Opinions

Thu
11
Sep

TEXANS TAKE PART IN LAST OKLAHOMA LAND RUSH

The official starter fired his pistol on Sep. 16, 1893, and thousands of land-hungry Americans, including a slew of eager Texans, were off and running for the Cherokee Outlet! Seventy-four years earlier, the federal government initiated eviction proceedings against the Five Civilized Tribes from their ancestral grounds in the southeastern United States
 
Thu
11
Sep

On The Edge of Common Sense

BEWARE CONNOISSEURS! A new discovery may change the way America eats! Love your broccoli? Savor your home-grown tomatoes? Would give your eye-teeth for a blueberry pie?  This discovery could create sweeping protests and black markets like marijuana has never seen! PLANTS FEEL PAIN! That’s right, PLANTS FEEL PAIN!
 
Thu
04
Sep

Switchin' Flies

By Barney Nelson.
 
An old cowboy friend, Tommy Vaughn, once explained that colts and kids had to be taught to work, it didn't come naturally. I remember my brother's high school football coach's winning strategy. Under his coaching, we often won (11, or second 16) the state championship at the top 5A level in Arizona. With temperatures in the 114-degree range at the beginning of fall practice, the Arizona desert was not an easy place to coach football.

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Thu
04
Sep

OUTLAW TOO SMART FOR HIS OWN GOOD

By Bartee Haile.
 
On Sep. 4, 1881, Isaac "Ike" Stockton turned in a member of his own gang for the murder of a Colorado lawman and collected a sizeable reward for the back-stabbing betrayal. Born too late to fight in the War Between the States, the Stockton boys grew up on a ranch in north Texas. Ike had a head on his shoulders, which made him even more dangerous than younger brother Port, the trigger-happy type who never tired of killing.

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Thu
28
Aug

Switchin' Flies

by Barney Nelson
 
Does anyone remember Sheriff Jim Skinner? I know James Dyer does. I do too. I arrived in West Texas in 1968, toward the end of Skinner's reign as a Brewster County Sheriff. I knew him mostly by reputation, but I did witness his effect on crowd control a few times.
 
Thu
28
Aug

NEWSPAPERMAN WRITES POLITICAL BEST-SELLER

On Aug. 28, 1959 a book reviewer had nothing but the highest praise for a newspaperman's first novel: "It may be a long time before a better one comes along." Allen Stuart Drury was born in Houston during the First World War and grew up in a small California town. After earning his degree in journalism from Stanford, the cub reporter's first job was on a weekly paper, where in 1940 he won a national award for editorial writing.
 
Thu
21
Aug

TEXAS CONFEDERATES RIDE INTO MEXICAN EXILE

by Bartee Haile
 
Two Confederate generals sat down with Emperor Maximilian on Aug. 24, 1865 and presented their bold plan for keeping the Austrian puppet on the Mexican throne. The battle-scarred cavalrymen of the famed Iron Brigade pent the last weeks of the Civil War guarding Little Rock against an attack that never came. When confirmation of Lee's surrender finally filtered through the lines, Gen. Jo Shelby fell back to Texas to await further orders.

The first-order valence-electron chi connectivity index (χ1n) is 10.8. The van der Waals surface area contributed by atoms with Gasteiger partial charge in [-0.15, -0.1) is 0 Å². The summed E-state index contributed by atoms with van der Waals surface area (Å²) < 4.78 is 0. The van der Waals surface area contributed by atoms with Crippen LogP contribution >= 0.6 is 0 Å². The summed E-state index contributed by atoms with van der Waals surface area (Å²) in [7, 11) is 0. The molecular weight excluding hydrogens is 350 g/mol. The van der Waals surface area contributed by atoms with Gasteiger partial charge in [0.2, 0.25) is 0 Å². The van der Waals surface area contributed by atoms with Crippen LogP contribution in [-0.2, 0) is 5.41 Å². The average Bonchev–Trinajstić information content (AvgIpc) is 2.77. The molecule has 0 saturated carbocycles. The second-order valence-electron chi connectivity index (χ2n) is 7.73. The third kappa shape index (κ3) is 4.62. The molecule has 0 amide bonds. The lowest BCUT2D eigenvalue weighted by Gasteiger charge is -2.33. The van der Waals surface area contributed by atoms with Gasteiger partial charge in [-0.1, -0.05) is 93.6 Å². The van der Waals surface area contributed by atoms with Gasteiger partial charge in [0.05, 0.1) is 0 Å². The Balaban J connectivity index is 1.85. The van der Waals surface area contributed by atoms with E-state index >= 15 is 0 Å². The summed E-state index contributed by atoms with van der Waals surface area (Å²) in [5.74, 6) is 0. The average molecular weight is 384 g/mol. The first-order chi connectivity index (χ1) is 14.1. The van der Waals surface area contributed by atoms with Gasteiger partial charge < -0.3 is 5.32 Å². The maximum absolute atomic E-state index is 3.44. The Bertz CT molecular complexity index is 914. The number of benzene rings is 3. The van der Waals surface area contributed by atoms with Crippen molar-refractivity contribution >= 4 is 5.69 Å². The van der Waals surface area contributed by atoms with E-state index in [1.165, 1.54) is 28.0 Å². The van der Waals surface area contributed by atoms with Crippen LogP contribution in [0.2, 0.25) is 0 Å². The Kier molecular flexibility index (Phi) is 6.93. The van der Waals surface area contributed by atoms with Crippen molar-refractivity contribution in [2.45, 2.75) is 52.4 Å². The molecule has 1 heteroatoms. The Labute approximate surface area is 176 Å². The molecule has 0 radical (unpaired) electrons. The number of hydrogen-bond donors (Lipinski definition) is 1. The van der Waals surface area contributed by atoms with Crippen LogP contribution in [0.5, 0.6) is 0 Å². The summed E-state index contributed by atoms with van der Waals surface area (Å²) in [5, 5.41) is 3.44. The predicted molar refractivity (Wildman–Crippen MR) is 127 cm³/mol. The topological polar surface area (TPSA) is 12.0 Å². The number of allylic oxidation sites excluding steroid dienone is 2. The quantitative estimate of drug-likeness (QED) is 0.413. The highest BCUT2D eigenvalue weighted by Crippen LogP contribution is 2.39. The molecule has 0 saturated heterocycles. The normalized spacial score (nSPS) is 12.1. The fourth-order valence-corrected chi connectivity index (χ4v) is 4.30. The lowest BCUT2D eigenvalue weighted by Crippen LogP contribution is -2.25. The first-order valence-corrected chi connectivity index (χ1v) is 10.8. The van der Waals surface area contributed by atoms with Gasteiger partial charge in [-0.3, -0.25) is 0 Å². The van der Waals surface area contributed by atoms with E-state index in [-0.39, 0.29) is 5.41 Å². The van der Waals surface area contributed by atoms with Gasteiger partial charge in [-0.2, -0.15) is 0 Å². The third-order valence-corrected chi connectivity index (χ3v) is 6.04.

Thu
21
Aug

Switchin' Flies

by Barney Nelson
 
I have the world's smartest grandson. No, really! Most grandmothers just THINK their grandson is smart, but mine really is. He even wears a t-shirt that says something like, "Those of you who think you know it all are annoying to those of us who do." Consequently, he usually just rolls his eyes at his goofy granny, but once in a while he treats me like a fellow adult, and we actually have a conversation. A few nights ago, that happened. 
 
Thu
14
Aug

Switchin' Flies

By Barney Nelson.
 
People are enchanted by low light. It seems romantic, exotic, mysterious. It's also cheap. I've been reading a book, "The End of Night" by Paul Bogard. One of his most profound ideas is that people often say dark skies only benefit astronomers, but that is like saying the Grand Canyon only benefits geologists. He says kids are growing up who have never seen the Big Dipper or even the moon because cities are so garishly lit. He says light pollution is expensive and wasteful, harming our birds, our mental and physical health, our sleep, and our ability to think.

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Thu
14
Aug

TEXAN LOSES TEMPER ONE TIME TOO MANY

By Bartee Haile.
 
David S. Terry, a Texas expatriate with a red-hot temper, ran into a Supreme Court justice on Aug. 14, 1889 and gave his mortal enemy a piece of his mind and the back of his hand. The younger brother of Benjamin F. Terry, famous founder of Terry's Texas Rangers, went West after seeing action in the Mexican War. But the pick-and-shovel routine in the California gold field was not for the gifted attorney, and he turned to practicing law.

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